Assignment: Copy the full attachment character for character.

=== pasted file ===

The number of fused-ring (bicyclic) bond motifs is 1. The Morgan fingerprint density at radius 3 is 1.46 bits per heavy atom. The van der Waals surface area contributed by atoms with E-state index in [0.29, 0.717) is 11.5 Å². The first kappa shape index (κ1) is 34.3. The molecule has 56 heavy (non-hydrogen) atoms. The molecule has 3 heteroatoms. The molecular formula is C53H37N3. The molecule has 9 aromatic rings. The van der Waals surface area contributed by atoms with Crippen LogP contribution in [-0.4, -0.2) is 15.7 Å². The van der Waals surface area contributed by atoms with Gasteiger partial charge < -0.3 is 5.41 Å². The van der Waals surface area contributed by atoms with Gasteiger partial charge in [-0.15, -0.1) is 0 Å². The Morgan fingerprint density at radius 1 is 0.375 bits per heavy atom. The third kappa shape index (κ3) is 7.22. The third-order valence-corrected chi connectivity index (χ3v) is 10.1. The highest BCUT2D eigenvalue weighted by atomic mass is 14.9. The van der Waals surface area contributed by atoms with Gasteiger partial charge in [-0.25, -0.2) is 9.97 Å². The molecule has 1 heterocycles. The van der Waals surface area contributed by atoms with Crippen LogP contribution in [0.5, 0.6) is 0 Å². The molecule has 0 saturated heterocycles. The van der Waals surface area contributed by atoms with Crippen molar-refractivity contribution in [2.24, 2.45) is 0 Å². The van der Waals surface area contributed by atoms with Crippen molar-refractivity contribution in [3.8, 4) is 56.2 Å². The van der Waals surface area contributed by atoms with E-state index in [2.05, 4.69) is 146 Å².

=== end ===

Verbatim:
The number of fused-ring (bicyclic) bond motifs is 1. The Morgan fingerprint density at radius 3 is 1.46 bits per heavy atom. The van der Waals surface area contributed by atoms with E-state index in [0.29, 0.717) is 11.5 Å². The first kappa shape index (κ1) is 34.3. The molecule has 56 heavy (non-hydrogen) atoms. The molecule has 3 heteroatoms. The molecular formula is C53H37N3. The molecule has 9 aromatic rings. The van der Waals surface area contributed by atoms with Crippen LogP contribution in [-0.4, -0.2) is 15.7 Å². The van der Waals surface area contributed by atoms with Gasteiger partial charge < -0.3 is 5.41 Å². The van der Waals surface area contributed by atoms with Gasteiger partial charge in [-0.15, -0.1) is 0 Å². The Morgan fingerprint density at radius 1 is 0.375 bits per heavy atom. The third kappa shape index (κ3) is 7.22. The third-order valence-corrected chi connectivity index (χ3v) is 10.1. The highest BCUT2D eigenvalue weighted by atomic mass is 14.9. The van der Waals surface area contributed by atoms with Gasteiger partial charge in [-0.25, -0.2) is 9.97 Å². The molecule has 1 heterocycles. The van der Waals surface area contributed by atoms with Crippen LogP contribution in [0.5, 0.6) is 0 Å². The molecule has 0 saturated heterocycles. The van der Waals surface area contributed by atoms with Crippen molar-refractivity contribution in [2.24, 2.45) is 0 Å². The van der Waals surface area contributed by atoms with Crippen molar-refractivity contribution in [3.8, 4) is 56.2 Å². The van der Waals surface area contributed by atoms with E-state index in [2.05, 4.69) is 146 Å².